Winterize Your Irrigation System With This Handy $15 Device

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Winterizing your irrigation system each fall can set you back some serious money if you pay a service to do it. But you don’t have to.

Fall. The time of year to pick up leaves, fortify your house against the coming cold and winterize your irrigation system.

Blowing the water out of the irrigation lines is a crucial part of home maintenance. Once the temperatures start falling, water left in the lines can freeze and burst, costing you a lot of money in repairs. Every landscape service company has different charges which vary by location. In Minnesota, prices average around $80 to have your sprinkler system blown out each fall. That can add up.

Winterizing Your Own System

It’s possible to blow out your system if you have the right equipment. First, you’ll need an air compressor. And it has to have enough volume to do it right.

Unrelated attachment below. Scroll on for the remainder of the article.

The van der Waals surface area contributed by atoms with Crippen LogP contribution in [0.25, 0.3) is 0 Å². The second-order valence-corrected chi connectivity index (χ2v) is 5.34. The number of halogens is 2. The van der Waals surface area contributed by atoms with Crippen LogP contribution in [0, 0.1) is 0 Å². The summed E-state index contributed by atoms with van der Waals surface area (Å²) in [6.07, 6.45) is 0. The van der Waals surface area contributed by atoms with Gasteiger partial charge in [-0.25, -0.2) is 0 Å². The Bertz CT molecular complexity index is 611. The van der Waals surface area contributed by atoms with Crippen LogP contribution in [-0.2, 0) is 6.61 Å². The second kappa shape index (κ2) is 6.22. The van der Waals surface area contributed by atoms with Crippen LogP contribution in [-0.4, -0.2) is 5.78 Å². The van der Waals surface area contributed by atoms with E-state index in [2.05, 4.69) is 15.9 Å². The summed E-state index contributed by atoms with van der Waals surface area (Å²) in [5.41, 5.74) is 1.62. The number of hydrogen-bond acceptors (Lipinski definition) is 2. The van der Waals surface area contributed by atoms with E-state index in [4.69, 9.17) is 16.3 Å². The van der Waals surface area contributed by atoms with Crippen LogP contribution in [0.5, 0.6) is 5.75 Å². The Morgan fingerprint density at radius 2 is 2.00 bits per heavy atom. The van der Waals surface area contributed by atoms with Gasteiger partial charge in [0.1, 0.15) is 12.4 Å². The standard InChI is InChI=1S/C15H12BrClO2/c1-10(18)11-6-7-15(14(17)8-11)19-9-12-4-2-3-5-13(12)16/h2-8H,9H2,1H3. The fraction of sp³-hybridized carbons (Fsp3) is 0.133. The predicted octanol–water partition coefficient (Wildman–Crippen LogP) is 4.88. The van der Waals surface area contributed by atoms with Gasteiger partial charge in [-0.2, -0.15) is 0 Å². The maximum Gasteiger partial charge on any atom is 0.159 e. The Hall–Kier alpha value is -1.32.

In my situation, I had the air compressor, but no easy way to hook it up to the system. Some systems have air compressor fittings or blow out ports to hook up directly. Mine does not. I purchased the following parts to create my own blow out port:

  1. 1-in. x 3/4-in. PVC Schedule 40 Reducer Bushing ($1.97);
  2. 1/2-in. x 4-in. PVC riser (64 cents);
  3. 1/2-in. x 1/4-in. Galvanized Malleable Iron FPT x FPT Reducing Coupling ($2.28);
  4. 1/4-in Full Port Ball Valve ($8.38);
  5. 1/4-in. x 1/4-in. Male to Male Industrial Plug quick coupler ($1.41).

Connecting the Parts

Connect the above parts in order, securing them with thread seal tape. My system has a one-inch plug hole that connects to the device.

To blow out the water, charge up the air compressor and hook it up to the quick coupler end (make sure to close the ball valve). Once charged, open the valve and blow out each zone, one at a time until mist comes from the sprinkler heads. Close the valve in between each zone to charge up the compressor.

Several companies make devices for this purpose, but the ones I found only had 3/4-in. hookups. These devices are made for blowing out the water lines in RVs. I couldn’t find a device that would work at my local home store, so I assembled the above parts.

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Shay Tilander
Shay Tilander is a senior editor at Family Handyman. When he's not enjoying family time with his wife and three boys, he loves tinkering with projects and geeking out on electronics.